Location: National Museum of Fine Arts, Stockholm Sweden
Stolen: 22 December 2000
Artwork:‘Self-Portrait’ by Rembrandt Harmenszoon van Rijn
‘Conversation with the Gardener’ by Pierre-Auguste Renoir
‘Young Parisian’ by Pierre-Auguste Renoir
Value today: estimated at $55,000,000 AUD for the Rembrandt alone, several million for each Renoir.
Two Renoir paintings and a Rembrandt were stolen in a spectacular armed robbery on 22 December 2000. Three masked armed men ran into the museum just as it was preparing to close. One held staff and visitors at bay in the lobby with a sub-machine gun, while the other two raced to the second-floor gallery, ordered guards there to get on the ground, then took the paintings from separate rooms. The attack was swift and carefully planned; they left the building within minutes.
The thieves scattered spikes on the road as they made their getaway. As the alarms went off, the thieves had coordinated bombs fires in different parts of the city outside nearby hotels to distract and confuse police and emergency services. Before they had entered the museum, they had slashed the tyres of nearby police cars, which further delayed their pursuit. They absconded in a small boat in the harbour next to the museum that was later recovered near one of Stockholm’s ports.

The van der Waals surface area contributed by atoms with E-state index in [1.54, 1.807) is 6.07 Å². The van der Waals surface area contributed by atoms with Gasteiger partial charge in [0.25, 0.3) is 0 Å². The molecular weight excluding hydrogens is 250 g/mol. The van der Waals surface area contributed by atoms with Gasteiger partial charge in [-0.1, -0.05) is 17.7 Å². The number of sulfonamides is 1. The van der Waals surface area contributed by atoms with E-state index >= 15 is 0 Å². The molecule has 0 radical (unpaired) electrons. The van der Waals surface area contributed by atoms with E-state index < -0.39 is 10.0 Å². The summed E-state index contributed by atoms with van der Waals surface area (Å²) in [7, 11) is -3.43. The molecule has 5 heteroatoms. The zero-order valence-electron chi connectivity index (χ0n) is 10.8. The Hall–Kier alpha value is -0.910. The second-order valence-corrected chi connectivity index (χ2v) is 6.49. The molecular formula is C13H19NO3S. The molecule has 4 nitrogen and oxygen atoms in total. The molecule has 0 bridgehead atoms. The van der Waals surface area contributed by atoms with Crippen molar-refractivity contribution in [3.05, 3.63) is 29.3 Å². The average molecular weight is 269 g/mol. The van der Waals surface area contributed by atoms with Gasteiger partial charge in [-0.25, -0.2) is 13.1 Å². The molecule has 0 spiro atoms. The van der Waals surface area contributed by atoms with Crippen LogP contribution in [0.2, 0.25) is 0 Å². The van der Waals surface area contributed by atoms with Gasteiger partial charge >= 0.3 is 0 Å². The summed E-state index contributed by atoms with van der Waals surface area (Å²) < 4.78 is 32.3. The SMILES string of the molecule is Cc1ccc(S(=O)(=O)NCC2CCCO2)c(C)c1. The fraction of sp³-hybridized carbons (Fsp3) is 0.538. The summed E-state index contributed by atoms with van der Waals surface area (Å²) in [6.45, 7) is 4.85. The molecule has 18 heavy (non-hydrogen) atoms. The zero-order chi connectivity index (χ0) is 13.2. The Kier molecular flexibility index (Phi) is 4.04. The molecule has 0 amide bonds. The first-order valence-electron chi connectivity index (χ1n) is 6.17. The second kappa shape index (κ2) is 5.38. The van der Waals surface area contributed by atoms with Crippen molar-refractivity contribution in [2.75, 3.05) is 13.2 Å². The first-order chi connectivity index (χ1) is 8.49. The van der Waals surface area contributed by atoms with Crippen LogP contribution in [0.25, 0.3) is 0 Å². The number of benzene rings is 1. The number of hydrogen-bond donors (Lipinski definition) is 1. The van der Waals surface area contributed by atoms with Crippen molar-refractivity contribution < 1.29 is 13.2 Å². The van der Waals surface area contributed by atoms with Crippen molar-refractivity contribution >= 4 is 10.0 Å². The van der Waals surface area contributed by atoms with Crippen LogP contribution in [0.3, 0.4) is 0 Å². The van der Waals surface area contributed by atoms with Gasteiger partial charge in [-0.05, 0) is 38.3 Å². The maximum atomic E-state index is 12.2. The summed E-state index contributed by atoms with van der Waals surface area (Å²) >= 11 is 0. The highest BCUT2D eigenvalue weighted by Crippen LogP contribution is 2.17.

The three paintings were estimated to be worth approximately $42m at the time, although the museum did not provide precise values. None of the paintings were insured.
The January following the theft, police received a ransom demand. This had been predicted by the acting museum director, Torsten Gunnarsson who had commented shortly after the theft that those responsible would probably try blackmail as there would be no market for such well known paintings. He said no ransom would be paid as the museum had no money. The thieves demanded approximately $4m.
Swedish narcotics police in central Stockholm were surprised by the discovery of the Renoir painting ‘Conversation with the Gardener’ during a drug raid on 5 April 2001. It was found hidden in a bag. Stockholm police spokesman Kurt Hansson said, ‘We weren’t looking for the painting, so it was a bonus when we found it.’
Initially 13 people were arrested for the thefts with eight sentenced to prison for up to six and a half years and others ordered to pay significant damages. Arrests had been made within a month of the heist. There was a Russian man thought to be the ringleader, those who had carried out the robbery, and two lawyers who made the ransom demand, among others who had assisted. They were charged with a variety of offences including armed robbery, attempted extortion, accessory to armed robbery, and receiving stolen goods.
The Rembrandt self-portrait was recovered in Copenhagen in 2005 intact and still in its frame. Two Iraqis, a Swede and a Gambian were arrested after police, posing as potential buyers, recovered the painting in a Copenhagen hotel room. The Renoir had been recovered earlier in 2005 in Los Angeles as part of the same sting operation, but it had been kept quiet as there was hope that the Rembrandt might be recovered too.
Today the Rembrandt is bolted to the wall and behind glass.